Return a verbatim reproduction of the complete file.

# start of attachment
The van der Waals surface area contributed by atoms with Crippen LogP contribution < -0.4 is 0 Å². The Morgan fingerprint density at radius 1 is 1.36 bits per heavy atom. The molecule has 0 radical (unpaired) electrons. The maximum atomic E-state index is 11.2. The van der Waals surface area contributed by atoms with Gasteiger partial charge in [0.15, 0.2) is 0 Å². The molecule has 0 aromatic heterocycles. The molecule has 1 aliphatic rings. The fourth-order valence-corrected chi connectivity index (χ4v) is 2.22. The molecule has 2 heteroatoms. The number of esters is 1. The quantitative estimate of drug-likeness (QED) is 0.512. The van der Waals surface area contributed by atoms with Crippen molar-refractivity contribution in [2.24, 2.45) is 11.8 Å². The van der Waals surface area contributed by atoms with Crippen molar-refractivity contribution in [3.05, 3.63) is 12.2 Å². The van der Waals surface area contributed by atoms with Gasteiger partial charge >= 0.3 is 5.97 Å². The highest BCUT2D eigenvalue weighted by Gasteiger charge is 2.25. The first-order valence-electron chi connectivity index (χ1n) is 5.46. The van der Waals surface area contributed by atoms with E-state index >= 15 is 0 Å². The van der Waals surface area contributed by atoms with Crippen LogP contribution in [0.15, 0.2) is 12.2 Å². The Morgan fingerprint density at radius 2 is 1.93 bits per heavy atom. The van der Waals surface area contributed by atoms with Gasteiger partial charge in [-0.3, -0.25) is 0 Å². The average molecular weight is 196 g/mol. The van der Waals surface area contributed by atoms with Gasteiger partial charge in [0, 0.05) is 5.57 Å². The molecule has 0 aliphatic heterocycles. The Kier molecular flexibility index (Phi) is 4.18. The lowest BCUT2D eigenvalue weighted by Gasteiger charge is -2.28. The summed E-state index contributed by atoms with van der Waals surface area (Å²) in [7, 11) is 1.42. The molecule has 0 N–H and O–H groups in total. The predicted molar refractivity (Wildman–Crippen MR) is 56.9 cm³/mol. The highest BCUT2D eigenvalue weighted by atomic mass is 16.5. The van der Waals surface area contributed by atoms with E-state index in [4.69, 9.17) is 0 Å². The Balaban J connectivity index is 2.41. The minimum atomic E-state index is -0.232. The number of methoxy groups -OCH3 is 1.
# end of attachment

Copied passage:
The van der Waals surface area contributed by atoms with Crippen LogP contribution < -0.4 is 0 Å². The Morgan fingerprint density at radius 1 is 1.36 bits per heavy atom. The molecule has 0 radical (unpaired) electrons. The maximum atomic E-state index is 11.2. The van der Waals surface area contributed by atoms with Gasteiger partial charge in [0.15, 0.2) is 0 Å². The molecule has 0 aromatic heterocycles. The molecule has 1 aliphatic rings. The fourth-order valence-corrected chi connectivity index (χ4v) is 2.22. The molecule has 2 heteroatoms. The number of esters is 1. The quantitative estimate of drug-likeness (QED) is 0.512. The van der Waals surface area contributed by atoms with Crippen molar-refractivity contribution in [2.24, 2.45) is 11.8 Å². The van der Waals surface area contributed by atoms with Crippen molar-refractivity contribution in [3.05, 3.63) is 12.2 Å². The van der Waals surface area contributed by atoms with Gasteiger partial charge >= 0.3 is 5.97 Å². The highest BCUT2D eigenvalue weighted by Gasteiger charge is 2.25. The first-order valence-electron chi connectivity index (χ1n) is 5.46. The van der Waals surface area contributed by atoms with E-state index >= 15 is 0 Å². The van der Waals surface area contributed by atoms with Crippen LogP contribution in [0.15, 0.2) is 12.2 Å². The Morgan fingerprint density at radius 2 is 1.93 bits per heavy atom. The van der Waals surface area contributed by atoms with Gasteiger partial charge in [-0.3, -0.25) is 0 Å². The average molecular weight is 196 g/mol. The van der Waals surface area contributed by atoms with Gasteiger partial charge in [0, 0.05) is 5.57 Å². The molecule has 0 aliphatic heterocycles. The Kier molecular flexibility index (Phi) is 4.18. The lowest BCUT2D eigenvalue weighted by Gasteiger charge is -2.28. The summed E-state index contributed by atoms with van der Waals surface area (Å²) in [7, 11) is 1.42. The molecule has 0 N–H and O–H groups in total. The predicted molar refractivity (Wildman–Crippen MR) is 56.9 cm³/mol. The highest BCUT2D eigenvalue weighted by atomic mass is 16.5. The van der Waals surface area contributed by atoms with E-state index in [4.69, 9.17) is 0 Å². The Balaban J connectivity index is 2.41. The minimum atomic E-state index is -0.232. The number of methoxy groups -OCH3 is 1.